|Motiejus Jakštys 6c24b7f833|
Converts a Docker image (a bunch of layers) to a flattened "rootfs" tarball.
Docker images became a popular way to distribute applications with their dependencies. However, Docker itself is not the best runtime environment. At least not for everyone.
Undocker bridges the gap between application images (in docker image format) and container runtimes: now you can run a Docker image with old-fashioned tools: lxc, systemd-nspawn or systemd itself.
Usage -- extract docker image
nginx docker image from docker hub and convert it to a rootfs:
skopeo copy docker://docker.io/busybox:latest docker-archive:busybox.tar undocker busybox.tar - | tar -xv
Almost the same can be done with a combination of
docker pull and
Usage -- systemd-nspawn example
Start with systemd-nspawn:
systemd-nspawn -D $PWD busybox httpd -vfp 8080
Usage -- plain old systemd
systemd-run \ --wait --pty --collect --service-type=exec \ -p PrivateUsers=true \ -p DynamicUser=yes \ -p ProtectProc=invisible \ -p RootDirectory=$PWD \ -- busybox httpd -vfp 8080
Good things like
ProtectProc and other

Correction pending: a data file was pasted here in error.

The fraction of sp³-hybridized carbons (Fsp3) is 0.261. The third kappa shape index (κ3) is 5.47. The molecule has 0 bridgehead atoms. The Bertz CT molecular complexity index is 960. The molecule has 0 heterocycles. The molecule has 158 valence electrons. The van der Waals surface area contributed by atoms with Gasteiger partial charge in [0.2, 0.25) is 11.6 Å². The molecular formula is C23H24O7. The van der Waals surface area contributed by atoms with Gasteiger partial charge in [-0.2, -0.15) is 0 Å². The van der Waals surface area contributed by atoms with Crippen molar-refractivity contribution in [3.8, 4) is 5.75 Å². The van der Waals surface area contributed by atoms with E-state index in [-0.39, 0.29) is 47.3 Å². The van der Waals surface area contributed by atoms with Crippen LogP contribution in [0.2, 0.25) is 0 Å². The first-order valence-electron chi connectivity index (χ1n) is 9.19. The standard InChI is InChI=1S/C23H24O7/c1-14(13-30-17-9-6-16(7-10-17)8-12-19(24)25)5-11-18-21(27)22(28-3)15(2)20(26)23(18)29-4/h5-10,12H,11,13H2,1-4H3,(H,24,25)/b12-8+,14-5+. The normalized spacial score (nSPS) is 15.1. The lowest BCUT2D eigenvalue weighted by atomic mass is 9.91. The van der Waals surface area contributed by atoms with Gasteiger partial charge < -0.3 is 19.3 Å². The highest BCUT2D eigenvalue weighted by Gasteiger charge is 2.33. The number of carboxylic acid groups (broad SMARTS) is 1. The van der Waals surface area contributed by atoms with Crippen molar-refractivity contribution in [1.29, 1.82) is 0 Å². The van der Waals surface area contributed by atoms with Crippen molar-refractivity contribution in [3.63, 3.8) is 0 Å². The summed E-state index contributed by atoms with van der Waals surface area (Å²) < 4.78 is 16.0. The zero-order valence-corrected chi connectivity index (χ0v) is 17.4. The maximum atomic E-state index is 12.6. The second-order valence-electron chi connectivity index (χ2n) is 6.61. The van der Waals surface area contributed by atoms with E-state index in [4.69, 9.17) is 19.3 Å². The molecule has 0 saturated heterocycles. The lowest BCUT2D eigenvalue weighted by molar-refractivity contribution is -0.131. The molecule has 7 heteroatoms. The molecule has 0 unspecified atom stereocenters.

systemd protections are available, just like to any systemd unit.
Notes & gotchas
unocker does not magically enable you to run containers from the internet.
Many will need significant tuning or not work at all. Thus you will still need
to understand what are you running.
I want this project to be useful for others, but not become a burden for me. If undocker fails for you (for example, you found a container that undocker cannot extract, or extracts incorrectly), you are on the hook to triage and fix it.
Therefore, the following contributions are welcome:
- Pull rquests (diffs) with accompanying tests.
Issues without accompanying patches will most likely be rejected, with one exception: reports about regressions do not have to contain patches, but a failing commit is mandatory, and a failing test case is highly appreciated.